IN THE SPOTLIGHT
The Eastern Partnership (EaP) is a policy initiative launched at the Prague Summit in May 2009 that aims to bring the 6 Eastern neighbours - Armenia, Azerbaijan, Belarus, Georgia, Republic of Moldova and Ukraine - closer to the EU. It represents the Eastern dimension of the European Neighbourhood Policy (ENP) and strengthens bilateral relations between the EU and its partners.
Source: ENPI Info Centre
History of Eastern Partnership Initiative
The Eastern Partnership was launched with the ambitious aim of initiating political association and economic integration between the EU and its Eastern Partners. This would imply new association agreements including deep and comprehensive free trade areas and gradual integration in the EU economy.It would also allow for easier travel to the EU through gradual visa liberalisation, accompanied by measures to tackle illegal immigration.
Since its launch in 2009, the Eastern Partnership has gone a long way in shaping the agenda of cooperation between the EU and its eastern neighbours and providing a solid framework for sharing expertise and best practices. The initiative has given rise to new platforms for dialogue at the government and expert level (thematic platforms), as well as in the fields of parliamentary and participatory democracy (Euronest; Conference of the Regional and Local Authorities for the Eastern Partnership - CORLEAP).
The Joint Declaration of the EaP Summit in Warsaw, held in September 2011 emphasized the strategic importance of the Partnership as a way to deepen and strengthen relations between the EU and the partner countries, to speed up their political association, economic integration and approximation towards the EU and to support their modernization efforts.
The Eastern Partnership Objectives:
EU cooperation with the Eastern Partnership countries is about encouraging political and socio-economic reforms. This means consolidating democracy and pursuing sustainable and inclusive growth for the benefit of citizens.
The EU provides support through policy dialogue, the exchange of experience and financial support for reforms in key sectors – justice and human rights, development of rural areas, private sector development and job creation, fight against corruption, integrated border management.
Contacts and exchanges between people living in different countries are a key feature of cooperation – for example through student mobility and networks for civil society, the business community and representatives of local authorities.
The Eastern Partnership is based on commitments to the principles of international law and to fundamental values (notably those enshrined in Council of Europe conventions) including: democracy and rule of law; respect for human rights & basic freedoms; free market economy with sustainable development.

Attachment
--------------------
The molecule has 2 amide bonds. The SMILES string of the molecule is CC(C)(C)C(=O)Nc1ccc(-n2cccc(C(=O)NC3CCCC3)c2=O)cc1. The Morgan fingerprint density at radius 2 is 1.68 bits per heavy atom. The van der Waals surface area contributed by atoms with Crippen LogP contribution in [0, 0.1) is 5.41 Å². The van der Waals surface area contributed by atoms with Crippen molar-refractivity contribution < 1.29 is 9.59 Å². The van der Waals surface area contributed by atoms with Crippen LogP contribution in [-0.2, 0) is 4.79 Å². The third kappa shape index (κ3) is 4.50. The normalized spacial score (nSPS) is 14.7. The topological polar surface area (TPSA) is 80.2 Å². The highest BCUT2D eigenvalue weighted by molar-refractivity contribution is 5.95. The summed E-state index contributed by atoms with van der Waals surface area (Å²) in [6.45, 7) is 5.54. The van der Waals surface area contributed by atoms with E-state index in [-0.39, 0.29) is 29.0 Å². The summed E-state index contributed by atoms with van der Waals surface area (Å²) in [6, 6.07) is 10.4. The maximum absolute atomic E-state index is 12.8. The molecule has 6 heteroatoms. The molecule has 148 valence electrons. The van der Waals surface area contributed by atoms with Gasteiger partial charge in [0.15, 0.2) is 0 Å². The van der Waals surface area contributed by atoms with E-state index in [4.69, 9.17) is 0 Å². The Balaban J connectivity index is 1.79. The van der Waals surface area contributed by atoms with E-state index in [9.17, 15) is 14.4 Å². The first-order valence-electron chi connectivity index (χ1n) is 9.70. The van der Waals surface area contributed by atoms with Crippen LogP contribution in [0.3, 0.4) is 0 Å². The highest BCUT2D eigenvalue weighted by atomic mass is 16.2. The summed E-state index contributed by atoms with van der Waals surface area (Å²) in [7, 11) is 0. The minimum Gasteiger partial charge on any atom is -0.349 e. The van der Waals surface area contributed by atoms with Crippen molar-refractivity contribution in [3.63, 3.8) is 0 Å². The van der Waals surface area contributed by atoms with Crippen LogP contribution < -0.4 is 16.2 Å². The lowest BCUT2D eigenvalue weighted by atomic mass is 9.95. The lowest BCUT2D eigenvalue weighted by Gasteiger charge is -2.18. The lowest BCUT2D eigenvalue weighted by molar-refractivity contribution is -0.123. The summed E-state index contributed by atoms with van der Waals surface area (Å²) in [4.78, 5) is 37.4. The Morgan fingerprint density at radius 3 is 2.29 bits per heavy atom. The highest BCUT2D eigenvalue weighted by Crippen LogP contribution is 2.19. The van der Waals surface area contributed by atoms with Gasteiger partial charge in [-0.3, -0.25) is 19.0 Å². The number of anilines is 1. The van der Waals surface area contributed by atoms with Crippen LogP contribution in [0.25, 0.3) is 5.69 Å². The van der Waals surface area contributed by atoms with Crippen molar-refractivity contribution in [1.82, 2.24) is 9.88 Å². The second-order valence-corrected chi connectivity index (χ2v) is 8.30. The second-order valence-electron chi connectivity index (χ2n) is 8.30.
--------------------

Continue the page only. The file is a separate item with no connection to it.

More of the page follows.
How does Eastern Partnership work?
The Eastern Partnership has a two-track approach. The bilateral track is designed to foster a closer relationship between the EU and each of the Partner countries. It includes the upgrading of contractual relations towards association agreements; the prospect of negotiating deep and comprehensive free trade areas, progressive visa liberalisation in a secure environment; deeper co-operation to enhance the energy security of the partners and the EU; and support for economic and social policies designed to reduce disparities within each partner country and across borders. Comprehensive institution-building programmes are undergoing in order to improve the capacity of each partner to undertake the necessary reforms.
The multilateral track provides a new framework for cooperation and exchange of best practices. Four Eastern Partnership thematic platforms chaired by the European Commission allow for target-oriented sessions and serve for open and free discussions.
The four areas of co-operation are:
EaP CSF role in Eastern Partnership
The EaP CSF has a specific role in the Eastern Partnership: to serve as a civil society and people-to-people dimension of the initiative that will contribute to democratic and economic transformation of the Partners countries.
The four Eastern Partnership thematic platforms have regular (biannual) target-oriented sessions which allow for open and free discussion and the formulation of recommendations.
More information on Eastern Partnership EaP Platforms.
The Working Groups of the EaP CSF works independently but in parallel to these platforms. The EaP CSF has a permanent participant status to the Platforms and is taking active part in the meetings of the Platform by presenting reports and speeches on a regular basis.
The EaP launch gave a strong impetus to the EU’s engagement with civil society. Since the launch of the the EaP, EU support to civil society in the region has more than doubled and has reached some € 63 million for 2010-13 for the six countries concerned.
Main results of EaP Flagship Initiatives
In addition, the Eastern Partnership has launched flagship initiatives, which are specific programmes aimed to support objectives of the EaP and achieve tangible results in:
1. Sector reforms supported through EU budget support programmes, complemented by infrastructure projects via the Neighbourhood Investment Facility (NIF).
2. Innovative approach to differentiation (the ‘more for more’ principle).
3. Building institutions involved in the implementation of EU agreements and approximation process through various EU programmes.
4. Increased EU support to civil society.
5. Strengthened regional cooperation through programmes and flagship initiatives.
 Meetings of Heads of State and Government of the Eastern Partnership are